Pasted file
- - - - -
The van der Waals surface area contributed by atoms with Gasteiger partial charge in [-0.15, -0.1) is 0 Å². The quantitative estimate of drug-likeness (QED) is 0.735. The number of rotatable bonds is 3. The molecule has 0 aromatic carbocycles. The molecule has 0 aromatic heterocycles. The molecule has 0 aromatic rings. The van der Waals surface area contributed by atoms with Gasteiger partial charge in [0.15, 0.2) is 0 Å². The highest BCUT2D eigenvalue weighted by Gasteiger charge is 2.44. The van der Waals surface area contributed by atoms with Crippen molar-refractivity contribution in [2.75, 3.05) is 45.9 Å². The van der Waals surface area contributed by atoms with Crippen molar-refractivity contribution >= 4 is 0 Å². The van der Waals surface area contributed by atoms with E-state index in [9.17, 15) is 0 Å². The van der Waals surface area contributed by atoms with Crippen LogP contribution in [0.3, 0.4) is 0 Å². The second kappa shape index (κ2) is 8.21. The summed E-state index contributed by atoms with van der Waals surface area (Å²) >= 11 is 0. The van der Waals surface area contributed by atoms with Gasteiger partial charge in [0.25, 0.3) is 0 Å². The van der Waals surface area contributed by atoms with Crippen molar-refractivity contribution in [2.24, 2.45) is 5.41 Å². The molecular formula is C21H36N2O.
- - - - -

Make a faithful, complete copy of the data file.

The van der Waals surface area contributed by atoms with Gasteiger partial charge in [-0.15, -0.1) is 0 Å². The quantitative estimate of drug-likeness (QED) is 0.735. The number of rotatable bonds is 3. The molecule has 0 aromatic carbocycles. The molecule has 0 aromatic heterocycles. The molecule has 0 aromatic rings. The van der Waals surface area contributed by atoms with Gasteiger partial charge in [0.15, 0.2) is 0 Å². The highest BCUT2D eigenvalue weighted by Gasteiger charge is 2.44. The van der Waals surface area contributed by atoms with Crippen molar-refractivity contribution in [2.75, 3.05) is 45.9 Å². The van der Waals surface area contributed by atoms with Crippen molar-refractivity contribution >= 4 is 0 Å². The van der Waals surface area contributed by atoms with E-state index in [9.17, 15) is 0 Å². The van der Waals surface area contributed by atoms with Crippen LogP contribution in [0.3, 0.4) is 0 Å². The second kappa shape index (κ2) is 8.21. The summed E-state index contributed by atoms with van der Waals surface area (Å²) >= 11 is 0. The van der Waals surface area contributed by atoms with Gasteiger partial charge in [0.25, 0.3) is 0 Å². The van der Waals surface area contributed by atoms with Crippen molar-refractivity contribution in [2.24, 2.45) is 5.41 Å². The molecular formula is C21H36N2O.